Latinas in Healthcare: A Response to COVID-19
By Nilda Melissa Diaz
Latinas have been at the forefront during the all-hands-on-deck emergency response to COVID-19. In local communities all the way to the federal government, their knowledge has help shape how the nation has handled this historic crisis. Meet Dr. Adelaida Rosario, Lieutenant, U.S. Public Health Service, Separations Specialist Office of the Surgeon General, and Dr. Melissa Mercado, Behavioral Scientist, Division of Violence Prevention at CDC’s National Center for Injury Prevention and Control. While their stories and specialties are different, their passions are the same: to help our communities. Their work started long before the coronavirus, growing up with the support of their familias and, as Dr. Rosario says, the stubborn perseverance to work that represents Latinas.
Dr. Adelaida Rosario
Lieutenant, U.S. Department of Health and Human Services, Separations Specialist, Office of the Surgeon General
“Public Health Service is a key player in providing needs such as government testing, vaccines, and examinations,” shares Dr. Adelaida M. Rosario, Scientist, Office of the Surgeon General, U.S. Department of Health and Human Services. “We have at least half of the quarters deployed.”
An expert in minority health Dr. Rosario has two concerns regarding COVID-19 and Latinos: The amount of community cooperation to optimize keeping each other safe, and fear of misinformation.
“It’s unfortunate the way COVID brought attention to these disparities,” she shares. According to the National Institute of Minority Health, some of those disparities include: language barrier, lack of access to preventative care and lack of health insurance.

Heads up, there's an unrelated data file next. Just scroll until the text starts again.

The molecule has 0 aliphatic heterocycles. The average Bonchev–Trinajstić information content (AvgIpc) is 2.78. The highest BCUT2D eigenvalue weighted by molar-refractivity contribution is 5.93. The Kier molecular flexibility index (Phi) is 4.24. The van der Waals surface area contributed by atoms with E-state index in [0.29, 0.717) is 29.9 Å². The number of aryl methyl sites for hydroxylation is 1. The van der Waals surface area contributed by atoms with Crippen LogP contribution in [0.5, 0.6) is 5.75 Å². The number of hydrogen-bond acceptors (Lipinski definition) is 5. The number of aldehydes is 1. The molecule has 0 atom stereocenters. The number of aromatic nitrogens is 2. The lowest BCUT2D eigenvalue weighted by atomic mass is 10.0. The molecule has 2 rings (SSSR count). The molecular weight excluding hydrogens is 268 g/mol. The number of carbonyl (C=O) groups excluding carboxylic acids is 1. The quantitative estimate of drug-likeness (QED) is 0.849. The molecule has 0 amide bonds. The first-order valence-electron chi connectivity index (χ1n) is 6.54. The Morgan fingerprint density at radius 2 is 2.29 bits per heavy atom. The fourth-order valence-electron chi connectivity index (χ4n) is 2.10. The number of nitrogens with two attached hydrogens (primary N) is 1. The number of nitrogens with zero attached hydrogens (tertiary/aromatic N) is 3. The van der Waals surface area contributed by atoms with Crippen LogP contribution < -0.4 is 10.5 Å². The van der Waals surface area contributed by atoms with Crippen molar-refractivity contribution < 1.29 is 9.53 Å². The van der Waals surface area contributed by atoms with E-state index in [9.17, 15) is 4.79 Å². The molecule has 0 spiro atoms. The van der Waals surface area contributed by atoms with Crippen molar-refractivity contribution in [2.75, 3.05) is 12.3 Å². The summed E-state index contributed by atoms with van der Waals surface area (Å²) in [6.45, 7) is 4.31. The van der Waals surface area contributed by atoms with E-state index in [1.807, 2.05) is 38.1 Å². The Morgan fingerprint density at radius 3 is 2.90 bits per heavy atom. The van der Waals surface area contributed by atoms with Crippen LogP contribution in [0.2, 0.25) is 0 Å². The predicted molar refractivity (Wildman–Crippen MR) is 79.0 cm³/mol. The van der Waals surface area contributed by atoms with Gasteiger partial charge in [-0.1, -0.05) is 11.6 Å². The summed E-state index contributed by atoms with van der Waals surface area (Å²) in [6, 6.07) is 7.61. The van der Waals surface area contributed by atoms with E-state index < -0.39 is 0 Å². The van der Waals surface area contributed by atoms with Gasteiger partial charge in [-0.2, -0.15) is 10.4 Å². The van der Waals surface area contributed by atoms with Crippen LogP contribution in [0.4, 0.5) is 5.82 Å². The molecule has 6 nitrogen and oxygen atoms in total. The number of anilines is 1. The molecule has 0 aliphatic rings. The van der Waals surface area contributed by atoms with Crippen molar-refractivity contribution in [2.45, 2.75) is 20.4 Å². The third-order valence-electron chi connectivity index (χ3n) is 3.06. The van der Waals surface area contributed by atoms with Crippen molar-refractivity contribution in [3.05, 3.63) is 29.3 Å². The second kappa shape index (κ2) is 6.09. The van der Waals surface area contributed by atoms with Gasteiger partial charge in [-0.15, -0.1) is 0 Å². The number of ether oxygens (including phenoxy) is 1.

Joining the Surgeon General’s Office months before the pandemic as a scientist providing expert knowledge on minority health disparities and social welfare, she believes it is important to be in the community to help and assist in as much as possible. Whether it is medical or health training, her team and office provide immediate response to the needs of communities affected by disaster, be it natural or man-made.
Dr. Rosario’s journey to the Surgeon General’s Office has been beyond what she could’ve ever imagined.
Born in Guam and raised in Miami to a Guamanian mother and Cuban father in a traditional immigrant household, “you’re in survival mode,” she shares. “You’re indoctrinated to pursue traditional careers.”
It was in Guam that, after spending time with her maternal family, she decided to pursue a master’s degree in Micronesian Studies.
She believes her future presented itself at that moment.
“The public health needs [in Guam] are so severe that I remember telling myself I want to get to a point in my life I want to help at a level that makes it different,” she shares.
After completing her master’s, she returned to Florida and, in 2014, completed a Ph.D. in Social Welfare. That same year, she started working at the National Institute of Health Minority Health Institute in Maryland. It was here that she learned about U.S. Dr. Adelaida Rosario. Public Health Service.